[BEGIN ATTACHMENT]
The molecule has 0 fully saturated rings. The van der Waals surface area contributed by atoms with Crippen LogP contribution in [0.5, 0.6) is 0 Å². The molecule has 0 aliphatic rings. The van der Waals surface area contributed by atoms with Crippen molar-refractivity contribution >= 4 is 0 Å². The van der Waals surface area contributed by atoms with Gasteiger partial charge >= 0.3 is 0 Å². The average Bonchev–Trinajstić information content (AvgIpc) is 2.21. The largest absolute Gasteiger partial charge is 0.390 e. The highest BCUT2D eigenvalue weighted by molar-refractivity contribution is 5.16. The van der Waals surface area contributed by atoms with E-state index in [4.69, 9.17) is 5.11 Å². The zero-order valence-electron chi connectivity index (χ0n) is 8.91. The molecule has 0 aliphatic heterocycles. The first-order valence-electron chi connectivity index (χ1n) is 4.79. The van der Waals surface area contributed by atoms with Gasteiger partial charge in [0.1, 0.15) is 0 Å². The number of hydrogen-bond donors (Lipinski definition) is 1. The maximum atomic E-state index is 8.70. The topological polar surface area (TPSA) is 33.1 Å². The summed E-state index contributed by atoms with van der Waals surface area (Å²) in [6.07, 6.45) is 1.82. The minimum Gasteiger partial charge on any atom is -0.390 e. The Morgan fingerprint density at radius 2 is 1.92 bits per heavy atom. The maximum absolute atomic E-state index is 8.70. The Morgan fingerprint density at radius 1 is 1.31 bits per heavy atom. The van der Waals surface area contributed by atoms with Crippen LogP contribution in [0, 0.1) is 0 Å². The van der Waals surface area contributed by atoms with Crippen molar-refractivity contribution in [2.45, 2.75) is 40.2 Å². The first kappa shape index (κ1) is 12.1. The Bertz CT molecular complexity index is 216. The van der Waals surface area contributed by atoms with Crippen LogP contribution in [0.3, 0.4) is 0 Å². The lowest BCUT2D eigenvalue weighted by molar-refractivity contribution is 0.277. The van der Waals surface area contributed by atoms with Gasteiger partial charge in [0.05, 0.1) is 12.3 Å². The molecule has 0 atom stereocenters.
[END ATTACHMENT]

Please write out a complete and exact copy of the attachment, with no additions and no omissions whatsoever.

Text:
The molecule has 0 fully saturated rings. The van der Waals surface area contributed by atoms with Crippen LogP contribution in [0.5, 0.6) is 0 Å². The molecule has 0 aliphatic rings. The van der Waals surface area contributed by atoms with Crippen molar-refractivity contribution >= 4 is 0 Å². The van der Waals surface area contributed by atoms with Gasteiger partial charge >= 0.3 is 0 Å². The average Bonchev–Trinajstić information content (AvgIpc) is 2.21. The largest absolute Gasteiger partial charge is 0.390 e. The highest BCUT2D eigenvalue weighted by molar-refractivity contribution is 5.16. The van der Waals surface area contributed by atoms with E-state index in [4.69, 9.17) is 5.11 Å². The zero-order valence-electron chi connectivity index (χ0n) is 8.91. The molecule has 0 aliphatic heterocycles. The first-order valence-electron chi connectivity index (χ1n) is 4.79. The van der Waals surface area contributed by atoms with Gasteiger partial charge in [0.1, 0.15) is 0 Å². The number of hydrogen-bond donors (Lipinski definition) is 1. The maximum atomic E-state index is 8.70. The topological polar surface area (TPSA) is 33.1 Å². The summed E-state index contributed by atoms with van der Waals surface area (Å²) in [6.07, 6.45) is 1.82. The minimum Gasteiger partial charge on any atom is -0.390 e. The Morgan fingerprint density at radius 2 is 1.92 bits per heavy atom. The maximum absolute atomic E-state index is 8.70. The Morgan fingerprint density at radius 1 is 1.31 bits per heavy atom. The van der Waals surface area contributed by atoms with Crippen LogP contribution in [0, 0.1) is 0 Å². The van der Waals surface area contributed by atoms with Crippen molar-refractivity contribution in [2.45, 2.75) is 40.2 Å². The first kappa shape index (κ1) is 12.1. The Bertz CT molecular complexity index is 216. The van der Waals surface area contributed by atoms with Crippen LogP contribution in [0.3, 0.4) is 0 Å². The lowest BCUT2D eigenvalue weighted by molar-refractivity contribution is 0.277. The van der Waals surface area contributed by atoms with Gasteiger partial charge in [0.05, 0.1) is 12.3 Å². The molecule has 0 atom stereocenters.